Additionally I’ve become much more active on Twitter (hit me up at @mykola) and I’ve started updating this blog with almost alarming regularity (this is what, like, my fifth post this year? That’s huge for me!)


2010 was going to be the year I switched to an Android phone. I mean, come on – I’m a Flash developer. I’m supposed to hate Apple and Steve Jobs, especially after that Flash stunt he pulled! So in July, I put a bullet in my trusty iPhone 3G and bought an HTC Evo 4G.

I returned it inside of a month. I know this is a highly polarized field right now, and I don’t want to make any enemies – but I hated almost everything about the Android platform as a user. Inconsistent UI, a convoluted phone OS (“Oh, no, you should download the process manager to let you know what’s running!” – really?), a terrible app store experience. You name it, going down the list I felt like Apple simply cares more about providing a great user experience – and so I’m back on an iPhone. Maybe I’ll switch in 2011 – but honestly, Android has a lot of cleaning up to do before they can begin to compete with Apple’s user experience.

I also picked up an iPad this year. I like it okay, but honestly the novelty wore off quickly. I’m just not entirely clear what I’m supposed to do with it. Right now it kinda just lives in the bathroom, which is a constant source of amusement for guests. Still, I suspect I’ll buy an iPad 2 this coming year.


2010 is the year I bought my first (four) Arduino microcontrollers. This has been an incredible way to spend my downtime, and I’ve learned so much I can’t stand it. Currently I’m working on developing a custom stack for robotics projects – it looks something like this:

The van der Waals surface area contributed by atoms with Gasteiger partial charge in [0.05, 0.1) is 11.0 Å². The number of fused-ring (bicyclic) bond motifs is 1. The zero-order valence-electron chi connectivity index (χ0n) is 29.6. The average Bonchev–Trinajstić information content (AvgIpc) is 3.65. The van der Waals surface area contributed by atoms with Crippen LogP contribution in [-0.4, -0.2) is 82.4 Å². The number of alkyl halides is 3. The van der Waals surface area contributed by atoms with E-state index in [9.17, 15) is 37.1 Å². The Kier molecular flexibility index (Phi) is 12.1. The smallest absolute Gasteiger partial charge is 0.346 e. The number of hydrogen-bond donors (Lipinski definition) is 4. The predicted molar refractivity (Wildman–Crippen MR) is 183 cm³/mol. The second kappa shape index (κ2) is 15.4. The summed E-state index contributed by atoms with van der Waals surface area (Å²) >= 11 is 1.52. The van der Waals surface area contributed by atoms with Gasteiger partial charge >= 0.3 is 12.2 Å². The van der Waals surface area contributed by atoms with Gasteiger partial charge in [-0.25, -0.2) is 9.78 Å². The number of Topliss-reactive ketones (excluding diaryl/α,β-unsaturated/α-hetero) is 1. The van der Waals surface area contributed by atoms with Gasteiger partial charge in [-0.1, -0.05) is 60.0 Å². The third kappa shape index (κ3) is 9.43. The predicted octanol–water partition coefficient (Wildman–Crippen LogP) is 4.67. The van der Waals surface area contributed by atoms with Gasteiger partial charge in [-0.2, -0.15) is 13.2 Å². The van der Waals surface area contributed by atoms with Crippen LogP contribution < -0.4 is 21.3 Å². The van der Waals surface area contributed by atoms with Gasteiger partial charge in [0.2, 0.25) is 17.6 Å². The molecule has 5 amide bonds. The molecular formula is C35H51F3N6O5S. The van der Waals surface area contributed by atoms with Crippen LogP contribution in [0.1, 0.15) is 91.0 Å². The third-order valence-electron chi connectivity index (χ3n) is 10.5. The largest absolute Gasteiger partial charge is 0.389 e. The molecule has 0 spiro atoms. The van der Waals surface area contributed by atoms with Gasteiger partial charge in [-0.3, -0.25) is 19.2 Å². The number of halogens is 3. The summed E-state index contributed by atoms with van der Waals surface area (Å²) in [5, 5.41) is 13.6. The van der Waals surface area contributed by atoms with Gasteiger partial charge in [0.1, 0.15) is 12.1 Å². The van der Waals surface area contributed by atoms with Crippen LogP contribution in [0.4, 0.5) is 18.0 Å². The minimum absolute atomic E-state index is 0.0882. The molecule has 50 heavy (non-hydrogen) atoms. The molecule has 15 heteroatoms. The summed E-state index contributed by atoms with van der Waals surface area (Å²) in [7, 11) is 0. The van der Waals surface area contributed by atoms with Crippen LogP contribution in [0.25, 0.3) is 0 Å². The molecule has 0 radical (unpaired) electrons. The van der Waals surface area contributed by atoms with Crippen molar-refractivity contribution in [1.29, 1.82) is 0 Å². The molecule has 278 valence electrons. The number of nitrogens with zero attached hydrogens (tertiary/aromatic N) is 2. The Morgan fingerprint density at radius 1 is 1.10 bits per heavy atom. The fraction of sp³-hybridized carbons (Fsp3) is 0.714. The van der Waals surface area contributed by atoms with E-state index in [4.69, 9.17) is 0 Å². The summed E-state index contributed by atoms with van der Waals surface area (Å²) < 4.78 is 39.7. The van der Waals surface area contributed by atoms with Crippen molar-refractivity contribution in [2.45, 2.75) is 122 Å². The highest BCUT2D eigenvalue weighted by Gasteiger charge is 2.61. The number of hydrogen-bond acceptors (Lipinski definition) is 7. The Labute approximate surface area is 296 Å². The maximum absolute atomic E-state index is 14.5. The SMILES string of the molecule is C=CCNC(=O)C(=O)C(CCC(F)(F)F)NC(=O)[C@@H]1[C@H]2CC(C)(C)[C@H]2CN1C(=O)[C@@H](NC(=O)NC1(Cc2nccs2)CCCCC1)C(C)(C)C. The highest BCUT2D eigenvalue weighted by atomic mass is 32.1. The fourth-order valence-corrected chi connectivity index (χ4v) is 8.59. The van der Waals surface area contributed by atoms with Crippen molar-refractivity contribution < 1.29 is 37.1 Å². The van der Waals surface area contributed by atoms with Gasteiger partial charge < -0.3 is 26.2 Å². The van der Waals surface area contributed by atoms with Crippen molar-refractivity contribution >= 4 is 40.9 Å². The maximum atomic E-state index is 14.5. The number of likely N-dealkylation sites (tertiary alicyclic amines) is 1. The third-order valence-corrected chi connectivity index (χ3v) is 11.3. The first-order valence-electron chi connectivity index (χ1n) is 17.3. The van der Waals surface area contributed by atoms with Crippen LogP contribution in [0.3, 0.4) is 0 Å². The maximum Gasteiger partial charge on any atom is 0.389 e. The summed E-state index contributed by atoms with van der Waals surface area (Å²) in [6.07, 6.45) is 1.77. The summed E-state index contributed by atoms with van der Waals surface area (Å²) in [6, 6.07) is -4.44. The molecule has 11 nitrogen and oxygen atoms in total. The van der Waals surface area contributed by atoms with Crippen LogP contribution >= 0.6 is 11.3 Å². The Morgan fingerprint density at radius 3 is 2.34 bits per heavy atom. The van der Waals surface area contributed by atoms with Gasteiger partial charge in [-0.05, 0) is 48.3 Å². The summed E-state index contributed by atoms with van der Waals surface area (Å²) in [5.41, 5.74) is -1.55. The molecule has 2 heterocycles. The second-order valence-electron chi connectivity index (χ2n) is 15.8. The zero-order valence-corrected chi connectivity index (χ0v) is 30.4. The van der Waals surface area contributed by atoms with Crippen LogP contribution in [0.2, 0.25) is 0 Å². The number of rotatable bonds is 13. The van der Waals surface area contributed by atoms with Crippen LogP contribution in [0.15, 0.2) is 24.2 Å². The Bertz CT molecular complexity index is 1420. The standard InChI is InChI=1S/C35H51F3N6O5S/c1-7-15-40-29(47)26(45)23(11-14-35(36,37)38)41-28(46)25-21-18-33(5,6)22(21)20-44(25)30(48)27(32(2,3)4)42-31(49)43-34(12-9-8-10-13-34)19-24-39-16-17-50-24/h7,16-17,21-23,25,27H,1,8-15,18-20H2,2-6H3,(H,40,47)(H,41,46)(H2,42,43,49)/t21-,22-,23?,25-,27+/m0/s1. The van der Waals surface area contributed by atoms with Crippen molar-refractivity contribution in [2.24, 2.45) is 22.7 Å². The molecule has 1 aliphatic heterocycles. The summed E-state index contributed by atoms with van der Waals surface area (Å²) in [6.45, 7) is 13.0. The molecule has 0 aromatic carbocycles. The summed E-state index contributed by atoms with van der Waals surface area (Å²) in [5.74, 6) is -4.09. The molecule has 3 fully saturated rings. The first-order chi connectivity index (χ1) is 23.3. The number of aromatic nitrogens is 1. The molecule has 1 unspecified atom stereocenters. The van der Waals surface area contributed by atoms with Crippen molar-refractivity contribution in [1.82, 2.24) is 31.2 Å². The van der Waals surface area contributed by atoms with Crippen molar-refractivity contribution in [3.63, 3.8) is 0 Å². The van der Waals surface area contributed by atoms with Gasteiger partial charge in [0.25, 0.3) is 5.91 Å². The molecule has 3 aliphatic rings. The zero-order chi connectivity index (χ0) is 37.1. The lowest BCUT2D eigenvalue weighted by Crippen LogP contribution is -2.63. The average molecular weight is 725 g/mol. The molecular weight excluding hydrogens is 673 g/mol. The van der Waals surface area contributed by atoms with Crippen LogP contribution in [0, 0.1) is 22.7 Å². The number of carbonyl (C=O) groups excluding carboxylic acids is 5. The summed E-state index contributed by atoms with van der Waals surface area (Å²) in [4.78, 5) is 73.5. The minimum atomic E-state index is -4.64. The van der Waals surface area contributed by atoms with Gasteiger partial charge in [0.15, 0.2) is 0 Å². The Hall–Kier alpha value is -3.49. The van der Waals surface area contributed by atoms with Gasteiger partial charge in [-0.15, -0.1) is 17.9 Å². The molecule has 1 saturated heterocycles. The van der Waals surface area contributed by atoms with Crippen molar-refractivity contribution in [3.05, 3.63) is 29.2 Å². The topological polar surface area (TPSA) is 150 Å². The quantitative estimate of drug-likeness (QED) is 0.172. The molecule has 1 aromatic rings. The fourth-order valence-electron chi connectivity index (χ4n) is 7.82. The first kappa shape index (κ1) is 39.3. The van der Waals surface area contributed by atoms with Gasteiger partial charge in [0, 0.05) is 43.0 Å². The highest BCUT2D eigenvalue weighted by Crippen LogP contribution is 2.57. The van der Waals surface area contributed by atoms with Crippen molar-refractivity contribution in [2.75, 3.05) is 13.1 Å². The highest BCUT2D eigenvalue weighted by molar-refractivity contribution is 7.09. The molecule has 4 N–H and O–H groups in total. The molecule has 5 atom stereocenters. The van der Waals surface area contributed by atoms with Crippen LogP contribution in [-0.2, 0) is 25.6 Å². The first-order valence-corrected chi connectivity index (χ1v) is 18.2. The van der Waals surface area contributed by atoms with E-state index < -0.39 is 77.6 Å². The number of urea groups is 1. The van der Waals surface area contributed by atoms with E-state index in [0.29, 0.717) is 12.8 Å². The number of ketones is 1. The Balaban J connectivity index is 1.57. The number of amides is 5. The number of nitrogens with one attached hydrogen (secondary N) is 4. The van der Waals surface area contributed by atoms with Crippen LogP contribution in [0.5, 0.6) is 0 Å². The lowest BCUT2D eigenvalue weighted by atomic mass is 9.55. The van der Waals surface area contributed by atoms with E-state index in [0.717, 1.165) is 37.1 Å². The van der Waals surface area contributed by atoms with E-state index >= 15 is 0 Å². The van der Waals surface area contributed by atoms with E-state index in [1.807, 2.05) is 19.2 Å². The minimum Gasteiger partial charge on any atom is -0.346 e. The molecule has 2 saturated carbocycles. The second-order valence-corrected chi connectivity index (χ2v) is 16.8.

• Robot Structure – VEX frame, with VEX motors and wheels etc. It’s a bit like Lego – everything is designed to fit together nicely.
  • Microcontroller – This is going to be Arduino. It doesn’t take that much effort to make the VEX components play nice with the Arduino, and the existing support out there for open-source hardware projects using the Arduino system is fantastic.
  • Communications – Right now I’m using Python to handle my serial communications, because it works so nicely. I can rig up my serial connection using USB, BlueTooth or XBee and it doesn’t make any difference – Python is able to read/write with like 2 lines of code. That said, I still haven’t resolved the difficulties I’ve been having integrating python into the final layer of my stack…
  • User Interface – Adobe AIR. This is a no-brainer – it’s incredibly easy to build amazingly detailed user interfaces using the Flash Platform, and I’m almost able to get complete integration between my Python layer and my AIR layer. I’m confident that with a bit more tweaking I’ll have it down.